13. Dutch Knowledge Centre Sport. MEETSTANDAARD voor Erkenning Verworven Competenties van buurtsportcoaches (BSC). Ede, The Netherlands: Dutch Knowledge Centre Sport, 2015.Google Scholar
  14. Creswell JW. Research design: qualitative, quantitative, and mixed methods approaches. London: Sage; 2009.Google Scholar
  15. Choi BC, Pak AW. Multidisciplinarity, interdisciplinarity and transdisciplinarity in health research, services, education and policy: 1. Definitions, objectives, and evidence of effectiveness. Clin Invest Med. 2006;29(6):351–64.PubMedGoogle Scholar
  16. Allen M, Mann K, Putnam W, et al. Prescribing exercise for cardiac patients: knowledge, practices, and needs of family physicians and specialists. J Cardiopulm Rehabil. 2000;20(6):333–9.View ArticlePubMedGoogle Scholar
  17. Bize R, Cornuz J, Martin B. Opinions and attitudes of a sample of Swiss physicians about physical activity promotion in a primary care setting. Schweiz Z Sportmed Sporttraumatol. 2007;55(3):97–100.Google Scholar
  18. Crisford P, Winzenberg T, Venn A, et al. Understanding the physical activity promotion behaviours of podiatrists: a qualitative study. J Foot Ankle Res. 2013;6(1):37. doi:10.1186/1757-1146-6-37.View ArticlePubMedPubMed CentralGoogle Scholar
  19. Dillman CJ, Shields CA, Fowles JR, et al. Including physical activity and exercise in diabetes management: diabetes educators’ perceptions of their own abilities and the abilities of their patients. Can J Diab. 2010;34(3):218–26.View ArticleGoogle Scholar
  20. Din NU, Moore GF, Murphy S, et al. Health professionals’ perspectives on exercise referral and physical activity promotion in primary care: findings from a process evaluation of the National Exercise Referral Scheme in Wales. Health Educ J. 2014; doi:10.1177/0017896914559785
  21. Douglas F, van Teijlingen E, Torrance N, et al. Promoting physical activity in primary care settings: health visitors’ and practice nurses’ views and experiences. J Adv Nurs. 2006;55(2):159–68. doi:10.1111/j.1365-2648.2006.03903.x.View ArticlePubMedGoogle Scholar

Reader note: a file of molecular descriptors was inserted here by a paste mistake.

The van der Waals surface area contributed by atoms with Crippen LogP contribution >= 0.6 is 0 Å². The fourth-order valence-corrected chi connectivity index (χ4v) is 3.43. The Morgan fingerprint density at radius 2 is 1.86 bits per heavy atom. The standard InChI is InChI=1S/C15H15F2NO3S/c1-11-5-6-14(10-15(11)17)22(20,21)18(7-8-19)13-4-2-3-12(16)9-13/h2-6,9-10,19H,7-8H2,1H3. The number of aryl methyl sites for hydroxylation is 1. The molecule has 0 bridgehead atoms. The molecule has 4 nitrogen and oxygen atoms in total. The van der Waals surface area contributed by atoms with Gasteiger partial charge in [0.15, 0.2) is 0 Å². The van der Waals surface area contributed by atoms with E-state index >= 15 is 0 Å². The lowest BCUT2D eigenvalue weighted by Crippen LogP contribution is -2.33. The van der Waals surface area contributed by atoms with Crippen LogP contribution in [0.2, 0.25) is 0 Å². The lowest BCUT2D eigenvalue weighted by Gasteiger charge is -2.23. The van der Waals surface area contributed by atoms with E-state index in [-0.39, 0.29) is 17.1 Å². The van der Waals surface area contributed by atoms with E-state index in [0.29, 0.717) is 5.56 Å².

22. Goodman C, Davies SL, Dinan S, et al. Activity promotion for community dwelling older people: a survey of the contribution of primary care nurses. Br J Community Nurs. 2011;16(1):12–7.View ArticlePubMedGoogle Scholar
  23. Graham RC, Dugdill L, Cable NT. Health professionals’ perspectives in exercise referral: implications for the referral process. Ergonomics. 2005;48(11–14):1411–22. doi:10.1080/00140130500101064.View ArticlePubMedGoogle Scholar
  24. Haas R, Maloney S, Pausenberger E, et al. Clinical decision making in exercise prescription for fall prevention. Phys Ther. 2012;92(5):666–79. doi:10.2522/ptj.20110130.View ArticlePubMedGoogle Scholar
  25. Healey WE, Broers KB, Nelson J, et al. Physical therapists’ health promotion activities for older adults. J Geriatr Phys Ther. 2012;35(1):35–48. doi:10.1519/JPT.0b013e318220d1f0.View ArticlePubMedGoogle Scholar
  26. Hong Y, Ory MG, Lee C, et al. Walking and neighborhood environments for obese and overweight patients: perspectives from family physicians. Fam Med. 2012;44(5):336–41.PubMedGoogle Scholar